Outgoing Jersey City Board of Education President Sudhan Thomas, former Bayonne Assemblyman Jason O’Donnell, and three other officials have been accused of taking cash bribes, New Jersey Attorney General Gurbir Grewal announced.
By Mike Montemarano/Hudson County View
The five defendants are Thomas, O’Donnell, former Morris County Freeholder John Cesaro, ex-Mt. Arlington Councilman John Windish, and Mary Dougherty, a former Morris County Freeholder candidate.
They are charged with taking thousands of dollars in bribes from a cooperating witness in the form of campaign contributions.
Grewal said that Thomas was preparing to run for Jersey City councilman in 2021 at the time of his conduct. He was charged with accepting $35,000 in cash bribes, $10,000 delivered on one date and $25,000 delivered a second date, authorities said.
Back in January 2018, only HCV reported that Thomas had opened a new account with the New Jersey Election Law Enforcement Commission, though said the notion he was prepping for a council run was “fake news.”
Thomas allegedly agreed, in return for the cash payments, to arrange for the cooperating witness to be hired as a special counsel for the Jersey City Board of Education.
Thomas and the cooperating witness allegedly discussed specific work projects that the cooperating witness would receive from the board of education.
During a conversation about the cash payments before they were delivered, the cooperating witness and Thomas allegedly had the following exchange:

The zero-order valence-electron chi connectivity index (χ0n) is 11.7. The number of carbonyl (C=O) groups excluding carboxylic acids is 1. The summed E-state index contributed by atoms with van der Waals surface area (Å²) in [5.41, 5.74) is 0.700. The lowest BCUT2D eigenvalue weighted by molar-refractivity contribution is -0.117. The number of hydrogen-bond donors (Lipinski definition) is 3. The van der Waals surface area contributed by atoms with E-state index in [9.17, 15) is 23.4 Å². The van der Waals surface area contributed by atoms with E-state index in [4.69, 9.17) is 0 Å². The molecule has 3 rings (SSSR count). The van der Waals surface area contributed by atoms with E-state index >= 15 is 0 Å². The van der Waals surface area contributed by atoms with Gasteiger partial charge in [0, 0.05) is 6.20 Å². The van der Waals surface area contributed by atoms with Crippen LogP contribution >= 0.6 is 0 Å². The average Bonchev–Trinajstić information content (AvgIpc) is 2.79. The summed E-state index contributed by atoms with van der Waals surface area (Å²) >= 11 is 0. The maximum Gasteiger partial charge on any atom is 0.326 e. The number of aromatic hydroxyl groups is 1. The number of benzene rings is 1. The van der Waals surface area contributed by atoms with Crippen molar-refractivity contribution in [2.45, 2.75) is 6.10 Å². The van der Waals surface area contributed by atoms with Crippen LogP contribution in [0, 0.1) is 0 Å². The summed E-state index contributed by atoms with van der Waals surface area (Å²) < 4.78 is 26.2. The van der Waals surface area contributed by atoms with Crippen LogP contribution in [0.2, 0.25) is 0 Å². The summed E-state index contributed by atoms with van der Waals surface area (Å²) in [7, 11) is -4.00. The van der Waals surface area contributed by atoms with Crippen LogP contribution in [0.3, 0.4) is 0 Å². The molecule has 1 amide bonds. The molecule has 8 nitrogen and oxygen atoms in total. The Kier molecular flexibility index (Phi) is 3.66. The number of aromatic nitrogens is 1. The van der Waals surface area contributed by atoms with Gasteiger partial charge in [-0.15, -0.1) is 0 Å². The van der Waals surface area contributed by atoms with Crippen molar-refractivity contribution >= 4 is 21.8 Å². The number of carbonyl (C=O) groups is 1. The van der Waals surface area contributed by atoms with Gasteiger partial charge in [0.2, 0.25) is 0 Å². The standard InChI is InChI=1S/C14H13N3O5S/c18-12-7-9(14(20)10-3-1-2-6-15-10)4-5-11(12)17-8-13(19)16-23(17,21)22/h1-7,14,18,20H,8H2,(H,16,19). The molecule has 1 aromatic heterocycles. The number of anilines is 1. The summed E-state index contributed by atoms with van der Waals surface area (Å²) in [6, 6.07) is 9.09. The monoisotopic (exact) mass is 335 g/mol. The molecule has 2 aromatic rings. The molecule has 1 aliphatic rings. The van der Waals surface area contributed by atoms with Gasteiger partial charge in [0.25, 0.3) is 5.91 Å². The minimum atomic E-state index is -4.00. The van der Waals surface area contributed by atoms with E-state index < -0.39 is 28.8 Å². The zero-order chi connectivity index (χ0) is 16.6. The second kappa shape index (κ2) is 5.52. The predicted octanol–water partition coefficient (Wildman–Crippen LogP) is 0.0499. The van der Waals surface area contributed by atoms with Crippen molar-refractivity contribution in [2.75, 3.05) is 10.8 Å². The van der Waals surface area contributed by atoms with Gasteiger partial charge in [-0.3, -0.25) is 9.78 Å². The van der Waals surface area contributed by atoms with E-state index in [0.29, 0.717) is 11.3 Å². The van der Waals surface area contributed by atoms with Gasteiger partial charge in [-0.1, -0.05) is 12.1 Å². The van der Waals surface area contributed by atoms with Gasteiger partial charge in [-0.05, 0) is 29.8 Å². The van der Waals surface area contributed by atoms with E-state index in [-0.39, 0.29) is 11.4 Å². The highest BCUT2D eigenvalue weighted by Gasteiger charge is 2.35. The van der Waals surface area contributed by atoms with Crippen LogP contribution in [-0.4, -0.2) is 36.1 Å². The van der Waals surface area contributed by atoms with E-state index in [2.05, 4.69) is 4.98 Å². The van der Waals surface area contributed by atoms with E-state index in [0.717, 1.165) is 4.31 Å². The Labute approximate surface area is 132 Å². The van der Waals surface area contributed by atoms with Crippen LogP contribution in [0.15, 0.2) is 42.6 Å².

CW: “Make me special counsel for…”
Thomas: “Real estate.”
CW: “Yeah, real estate… that’s perfect.”
Thomas: “Yeah, nobody questions anything… nobody questions all of that stuff.”
The alleged criminal conduct took place between May and July 2019. Thomas lost his bid for re-election to the Jersey City School Board in November, and his term on the board ends on December 31st.
Ward E Councilman James Solomon said that he wasn’t surprised by the charges announced today against Thomas.
“Elected officials who engage in corrupt behavior have no place in Jersey City,” Solomon said in a statement.
“While Mr. Thomas will have his day in court, these charges do not surprise me. I opposed his re-election because his unethical behavior was already well-documented. JC voters saw through him and made the right choice when they voted him out of office.”
Meanwhile, Jason O’Donnell, who unsuccessfully ran for Bayonne mayor in 2018, is charged with accepting a $10,000 cash bribe.
O’Donnell allegedly solicited $10,000 in “street money” for his mayoral campaign from the cooperating witness.
In return, O’Donnell allegedly agreed to provide the cooperating witness with tax work from the City of Bayonne if elected mayor.
After the cash was handed over, they allegedly had the following exchange:
CW: “I just wanna be your tax guy.”
O’Donnell failed to file required campaign reports with the New Jersey Election Law Enforcement Commission (ELEC) disclosing the $10,000 contribution. The alleged criminal conduct occurred between April and May 2018.
“We allege that these political candidates were all too willing to sell the authority of their public office or the office they sought in exchange for an envelope filled with cash or illegal checks from straw donors,” Grewal said in a statement.
“This is old-school political corruption at its worst — the kind that undermines the political process and erodes public faith in government. We are working through the Office of Public Integrity and Accountability to create a culture of accountability in New Jersey, where public officials know they must act with integrity or else face the consequences.”